In Aging’s Volume 14, Issue 15, cover paper, researchers hypothesized that multidimensional well-being may prolong mobility-limitation-free survival and longevity among older adults.
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The word “well-being” is commonly used in workplace environments, therapy sessions, doctor’s offices, books, online, and elsewhere. However, the definition of this word seems to differ across varying contexts, cultures, traditions, values, and even biological sexes. Below are four definitions of well-being:
- “noun: [Well-being is] the state of being comfortable, healthy, or happy.” — Oxford English Dictionary
- “In simple terms, well-being can be described as judging life positively and feeling good.” — Centers for Disease Control and Prevention
- “The meaning of WELL-BEING is the state of being happy, healthy, or prosperous : welfare.” — Merriam-Webster Dictionary
- “Well-being, or wellbeing, also known as wellness, prudential value or quality of life, refers to what is intrinsically valuable relative to someone. So the well-being of a person is what is ultimately good for this person, what is in the self-interest of this person.” — Wikipedia
Based on these definitions, one could argue the root meaning of well-being may be distilled down to individual happiness and prosperity that contributes to healthy aging. However, this prosperity and happiness is not anchored to only one domain of well-being. There are three domains of being well, which include behavioral, social and psychological well-being.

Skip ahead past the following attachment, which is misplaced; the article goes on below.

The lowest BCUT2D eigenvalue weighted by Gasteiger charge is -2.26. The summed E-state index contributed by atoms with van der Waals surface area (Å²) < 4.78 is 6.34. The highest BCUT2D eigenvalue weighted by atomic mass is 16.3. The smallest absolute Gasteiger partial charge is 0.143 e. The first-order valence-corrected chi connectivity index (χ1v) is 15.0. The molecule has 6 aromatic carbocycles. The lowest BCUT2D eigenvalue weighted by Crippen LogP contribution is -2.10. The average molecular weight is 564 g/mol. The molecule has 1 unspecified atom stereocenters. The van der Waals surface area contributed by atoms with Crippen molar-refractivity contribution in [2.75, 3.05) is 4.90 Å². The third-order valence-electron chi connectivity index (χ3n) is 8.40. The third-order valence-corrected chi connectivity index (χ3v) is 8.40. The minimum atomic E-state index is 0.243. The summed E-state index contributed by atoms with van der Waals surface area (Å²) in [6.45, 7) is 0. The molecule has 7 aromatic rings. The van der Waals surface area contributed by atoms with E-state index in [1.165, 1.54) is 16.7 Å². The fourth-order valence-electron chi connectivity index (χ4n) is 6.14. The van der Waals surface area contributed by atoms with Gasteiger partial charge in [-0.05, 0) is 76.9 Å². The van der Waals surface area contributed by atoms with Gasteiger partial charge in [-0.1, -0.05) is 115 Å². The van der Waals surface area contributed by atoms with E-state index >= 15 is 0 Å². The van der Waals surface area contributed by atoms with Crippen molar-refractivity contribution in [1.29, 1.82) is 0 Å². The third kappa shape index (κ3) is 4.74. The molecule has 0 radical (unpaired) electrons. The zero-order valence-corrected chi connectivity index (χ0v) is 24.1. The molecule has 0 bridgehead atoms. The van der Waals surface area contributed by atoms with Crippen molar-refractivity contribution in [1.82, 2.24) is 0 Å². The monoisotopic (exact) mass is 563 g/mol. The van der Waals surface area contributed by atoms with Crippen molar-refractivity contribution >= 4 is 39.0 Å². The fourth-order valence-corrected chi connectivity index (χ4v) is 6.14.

Aging & Well-Being
“Successful aging is a multidimensional construct covering behavioral, social, and psychological domains of well-being, all amenable to individual actions and public health interventions [1–4].”
Successful, or healthy, aging may be the result of adherence to several protective factors simultaneously within all three of the well-being domains. Previously, the majority of research on healthy aging has been limited to a single domain per study. In a new study, researchers Marguerita Saadeh, Xiaonan Hu, Serhiy Dekhtyar, Anna-Karin Welmer, Davide L. Vetrano, Weili Xu, Laura Fratiglioni, and Amaia Calderón-Larrañaga (from Karolinska Institutet, Karolinska University Hospital, Stockholm University, Lund University, and Stockholm Gerontology Research Center) believe that the vast heterogeneity in aging phenotypes cannot be explained by one domain of well-being alone. On July 18, 2022, their research paper was published on the cover of Aging’s Volume 14, Issue 15, and entitled, “Profiles of behavioral, social and psychological well-being in old age and their association with mobility-limitation-free survival.”